Police go for Miguna after ‘come-baby-come’ taunt

February 2, 2018 9:09 am
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Miguna on Thursday invited the police to arrest him over Tuesday’s swearing-in of Raila Odinga as the People’s President/FILE

, NAIROBI, Kenya, Feb 2- The self-proclaimed ‘General’ of the outlawed National Resistance Movement, Miguna Miguna, has been arrested, a day after publicly daring law enforcement agencies to go for him.

Miguna was picked up from his Runda home by a contingent of heavily armed police officers drawn from specialized units of the Directorate of Criminal Investigations.

The officers were forced to use explosives to force his door open after he declined to let them in at 5.30am.

On Thursday, Miguna condemned the police for arresting Ruaraka MP TJ Kajwang over Raila Odinga’s swearing-in.

“The illegal arrest of Kajwang must be condemned. It must be opposed and if they arrest any of us, the same. Kajwang did not play any role in the swearing-in. I’m the one who signed the oath and conducted it,” he said.

“If they want to look for the person who is responsible it is me and Odinga. Let them come for us!” he bellowed.

Sources say Miguna will be charged with a similar offence read out to Kajwang, of consenting the administration of an oath on the NASA leader which bound him to commit the capital offence of treason.

Being a Friday, Miguna is likely to spend the weekend as a guest of the State, a day when NASA leader Raila Odinga and his co-principals will “give the way forward” for their supporters after he was sworn-in as People’s President.

During Tuesday’s event, Miguna was the signatory of the certificate handed over to Odinga, to certify him “as the People’s President.”

The officers were forced to use explosives to force his door open after he declined to let them in at 5.30am/COURTESY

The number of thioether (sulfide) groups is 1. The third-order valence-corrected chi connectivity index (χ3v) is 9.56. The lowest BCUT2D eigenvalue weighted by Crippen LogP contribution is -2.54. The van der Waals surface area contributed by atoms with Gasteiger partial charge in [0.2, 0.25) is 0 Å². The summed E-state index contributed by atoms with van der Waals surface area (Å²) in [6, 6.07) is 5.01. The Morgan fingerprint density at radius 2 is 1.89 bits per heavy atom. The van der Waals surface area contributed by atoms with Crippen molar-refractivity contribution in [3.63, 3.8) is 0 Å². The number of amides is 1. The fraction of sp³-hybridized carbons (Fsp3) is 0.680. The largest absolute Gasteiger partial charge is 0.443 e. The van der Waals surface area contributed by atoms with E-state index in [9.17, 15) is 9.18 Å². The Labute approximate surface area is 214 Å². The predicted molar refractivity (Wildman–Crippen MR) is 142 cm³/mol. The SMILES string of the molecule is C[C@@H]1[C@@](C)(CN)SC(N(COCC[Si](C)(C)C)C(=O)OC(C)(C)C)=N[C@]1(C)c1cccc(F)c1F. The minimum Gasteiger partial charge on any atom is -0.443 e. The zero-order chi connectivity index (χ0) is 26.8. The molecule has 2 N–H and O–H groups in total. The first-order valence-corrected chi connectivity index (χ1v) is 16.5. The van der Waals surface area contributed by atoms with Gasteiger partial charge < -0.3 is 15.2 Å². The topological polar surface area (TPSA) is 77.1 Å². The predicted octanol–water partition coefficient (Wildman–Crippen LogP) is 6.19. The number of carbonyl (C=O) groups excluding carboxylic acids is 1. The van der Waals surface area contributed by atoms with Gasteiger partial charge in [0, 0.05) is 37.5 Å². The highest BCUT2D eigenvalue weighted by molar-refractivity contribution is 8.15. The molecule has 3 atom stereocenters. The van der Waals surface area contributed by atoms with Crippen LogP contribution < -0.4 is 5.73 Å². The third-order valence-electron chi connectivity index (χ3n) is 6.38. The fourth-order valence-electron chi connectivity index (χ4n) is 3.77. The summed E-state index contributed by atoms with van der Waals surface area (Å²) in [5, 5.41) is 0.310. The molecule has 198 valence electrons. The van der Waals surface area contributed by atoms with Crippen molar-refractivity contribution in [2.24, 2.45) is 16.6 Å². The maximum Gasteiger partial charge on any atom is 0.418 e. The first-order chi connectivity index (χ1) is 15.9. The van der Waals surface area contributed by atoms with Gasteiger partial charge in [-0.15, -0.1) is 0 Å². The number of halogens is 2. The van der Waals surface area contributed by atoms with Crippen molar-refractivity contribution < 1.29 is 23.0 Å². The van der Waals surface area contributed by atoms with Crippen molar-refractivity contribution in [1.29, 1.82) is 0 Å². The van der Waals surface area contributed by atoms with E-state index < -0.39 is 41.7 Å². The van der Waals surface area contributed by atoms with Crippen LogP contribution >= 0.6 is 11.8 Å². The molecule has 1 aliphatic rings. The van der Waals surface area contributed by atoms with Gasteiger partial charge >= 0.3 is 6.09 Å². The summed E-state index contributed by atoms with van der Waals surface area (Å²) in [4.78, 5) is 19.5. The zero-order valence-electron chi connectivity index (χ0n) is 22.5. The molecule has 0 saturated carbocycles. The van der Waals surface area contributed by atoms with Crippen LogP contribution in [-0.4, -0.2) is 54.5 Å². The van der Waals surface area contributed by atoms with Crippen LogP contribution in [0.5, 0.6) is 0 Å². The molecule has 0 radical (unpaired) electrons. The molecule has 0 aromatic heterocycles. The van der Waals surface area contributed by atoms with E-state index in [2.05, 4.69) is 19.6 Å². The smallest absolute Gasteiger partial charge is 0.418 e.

Kalonzo Musyoka, the Wiper leader, did not however attend the event though he was meant to take oath as People’s Deputy President.

Odinga has suffered a major blow after the United States condemned his move while insisting that the rule of law must be respected.

“The United States is gravely concerned by Kenyan opposition leader Raila Odinga’s self-‘inauguration’ on January 30,” US State Department Spokeswoman Heather Nauert said in a statement.

“Grievances must be resolved through appropriate legal mechanisms,” said Nauert, who also criticized “the government’s action to shut down, intimidate, and restrict the media.”

Odinga, a veteran opposition leader, has refused to accept Kenyatta’s re-election, which came after a deeply-divisive 2017 polls season in which rights activists say at least 92 people were killed.

The first election was held on August 8, was won by Kenyatta and then annulled in a historic decision by the Supreme Court, which ordered a re-run on October 26.

Claiming the poll would not be fair, Odinga boycotted the second vote and Kenyatta won with 98 percent.

– NRM gazetted an organized criminal group –

Hours after Odinga less than 10 minutes ceremony, Interior Cabinet Secretary Fred Matiangi gazetted the National Resistance Movement, a faction of NASA an organized criminal group.

“In exercise of the powers conferred by section 22 of the Prevention of Organized Crime Act, 2010, the Cabinet Secretary, Ministry of Interior and Co-ordination of National Government declares the National Resistance Movement (NRM) to be an organized a criminal group for the purposes of the Act,” reads the gazette notice.

NRM is now listed among other criminal groups like Mungiki, Chinkororo, and Gaza among others and police have been directed to treat their leaders as leaders as such.

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